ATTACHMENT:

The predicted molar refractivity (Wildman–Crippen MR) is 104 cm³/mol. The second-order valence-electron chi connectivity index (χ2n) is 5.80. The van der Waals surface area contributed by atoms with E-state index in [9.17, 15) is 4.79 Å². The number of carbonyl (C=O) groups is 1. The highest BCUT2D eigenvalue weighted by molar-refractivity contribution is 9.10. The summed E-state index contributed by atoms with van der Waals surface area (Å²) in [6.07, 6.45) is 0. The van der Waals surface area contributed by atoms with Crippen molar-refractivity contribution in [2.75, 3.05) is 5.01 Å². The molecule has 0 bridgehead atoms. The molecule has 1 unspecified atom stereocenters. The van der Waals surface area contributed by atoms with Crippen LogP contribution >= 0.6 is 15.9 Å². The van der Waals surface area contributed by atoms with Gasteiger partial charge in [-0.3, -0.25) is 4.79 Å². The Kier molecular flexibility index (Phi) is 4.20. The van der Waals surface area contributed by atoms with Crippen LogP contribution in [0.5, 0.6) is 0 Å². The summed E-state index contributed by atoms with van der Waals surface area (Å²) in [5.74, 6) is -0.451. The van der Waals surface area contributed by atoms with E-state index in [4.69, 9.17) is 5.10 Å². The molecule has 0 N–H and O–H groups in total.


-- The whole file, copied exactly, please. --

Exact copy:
The predicted molar refractivity (Wildman–Crippen MR) is 104 cm³/mol. The second-order valence-electron chi connectivity index (χ2n) is 5.80. The van der Waals surface area contributed by atoms with E-state index in [9.17, 15) is 4.79 Å². The number of carbonyl (C=O) groups is 1. The highest BCUT2D eigenvalue weighted by molar-refractivity contribution is 9.10. The summed E-state index contributed by atoms with van der Waals surface area (Å²) in [6.07, 6.45) is 0. The van der Waals surface area contributed by atoms with Crippen molar-refractivity contribution in [2.75, 3.05) is 5.01 Å². The molecule has 0 bridgehead atoms. The molecule has 1 unspecified atom stereocenters. The van der Waals surface area contributed by atoms with Crippen LogP contribution >= 0.6 is 15.9 Å². The van der Waals surface area contributed by atoms with Gasteiger partial charge in [-0.3, -0.25) is 4.79 Å². The Kier molecular flexibility index (Phi) is 4.20. The van der Waals surface area contributed by atoms with Crippen LogP contribution in [0.5, 0.6) is 0 Å². The summed E-state index contributed by atoms with van der Waals surface area (Å²) in [5.74, 6) is -0.451. The van der Waals surface area contributed by atoms with E-state index in [4.69, 9.17) is 5.10 Å². The molecule has 0 N–H and O–H groups in total.